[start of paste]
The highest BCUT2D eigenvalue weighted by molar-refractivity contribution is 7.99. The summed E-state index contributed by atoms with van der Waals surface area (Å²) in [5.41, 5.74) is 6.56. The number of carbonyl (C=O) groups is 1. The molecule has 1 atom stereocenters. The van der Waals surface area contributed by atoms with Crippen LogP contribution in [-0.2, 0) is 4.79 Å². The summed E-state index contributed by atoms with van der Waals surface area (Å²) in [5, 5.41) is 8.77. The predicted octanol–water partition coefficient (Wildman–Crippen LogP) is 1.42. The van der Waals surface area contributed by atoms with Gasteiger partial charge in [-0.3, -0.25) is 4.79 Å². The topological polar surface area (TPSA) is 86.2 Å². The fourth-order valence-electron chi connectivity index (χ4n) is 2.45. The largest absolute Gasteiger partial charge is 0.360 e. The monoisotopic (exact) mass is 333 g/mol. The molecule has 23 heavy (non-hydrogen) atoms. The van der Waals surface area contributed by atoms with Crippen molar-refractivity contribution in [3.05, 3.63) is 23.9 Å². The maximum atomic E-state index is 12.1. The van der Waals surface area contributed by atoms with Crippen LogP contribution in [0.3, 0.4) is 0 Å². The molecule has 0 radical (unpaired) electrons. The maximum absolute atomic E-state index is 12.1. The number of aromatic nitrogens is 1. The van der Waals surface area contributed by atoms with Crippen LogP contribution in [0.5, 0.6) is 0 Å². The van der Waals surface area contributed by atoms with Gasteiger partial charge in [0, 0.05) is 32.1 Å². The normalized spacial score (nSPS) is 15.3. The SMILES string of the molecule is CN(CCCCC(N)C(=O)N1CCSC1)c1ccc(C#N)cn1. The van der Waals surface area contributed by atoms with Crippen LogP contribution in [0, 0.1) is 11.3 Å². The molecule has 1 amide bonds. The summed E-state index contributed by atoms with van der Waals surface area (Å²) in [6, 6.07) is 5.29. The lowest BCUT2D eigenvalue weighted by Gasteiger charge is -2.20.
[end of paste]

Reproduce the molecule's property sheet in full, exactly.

The highest BCUT2D eigenvalue weighted by molar-refractivity contribution is 7.99. The summed E-state index contributed by atoms with van der Waals surface area (Å²) in [5.41, 5.74) is 6.56. The number of carbonyl (C=O) groups is 1. The molecule has 1 atom stereocenters. The van der Waals surface area contributed by atoms with Crippen LogP contribution in [-0.2, 0) is 4.79 Å². The summed E-state index contributed by atoms with van der Waals surface area (Å²) in [5, 5.41) is 8.77. The predicted octanol–water partition coefficient (Wildman–Crippen LogP) is 1.42. The van der Waals surface area contributed by atoms with Gasteiger partial charge in [-0.3, -0.25) is 4.79 Å². The topological polar surface area (TPSA) is 86.2 Å². The fourth-order valence-electron chi connectivity index (χ4n) is 2.45. The largest absolute Gasteiger partial charge is 0.360 e. The monoisotopic (exact) mass is 333 g/mol. The molecule has 23 heavy (non-hydrogen) atoms. The van der Waals surface area contributed by atoms with Crippen molar-refractivity contribution in [3.05, 3.63) is 23.9 Å². The maximum atomic E-state index is 12.1. The van der Waals surface area contributed by atoms with Crippen LogP contribution in [0.3, 0.4) is 0 Å². The molecule has 0 radical (unpaired) electrons. The maximum absolute atomic E-state index is 12.1. The number of aromatic nitrogens is 1. The van der Waals surface area contributed by atoms with Crippen LogP contribution in [0.5, 0.6) is 0 Å². The van der Waals surface area contributed by atoms with Gasteiger partial charge in [0, 0.05) is 32.1 Å². The normalized spacial score (nSPS) is 15.3. The SMILES string of the molecule is CN(CCCCC(N)C(=O)N1CCSC1)c1ccc(C#N)cn1. The van der Waals surface area contributed by atoms with Crippen LogP contribution in [0, 0.1) is 11.3 Å². The molecule has 1 amide bonds. The summed E-state index contributed by atoms with van der Waals surface area (Å²) in [6, 6.07) is 5.29. The lowest BCUT2D eigenvalue weighted by Gasteiger charge is -2.20.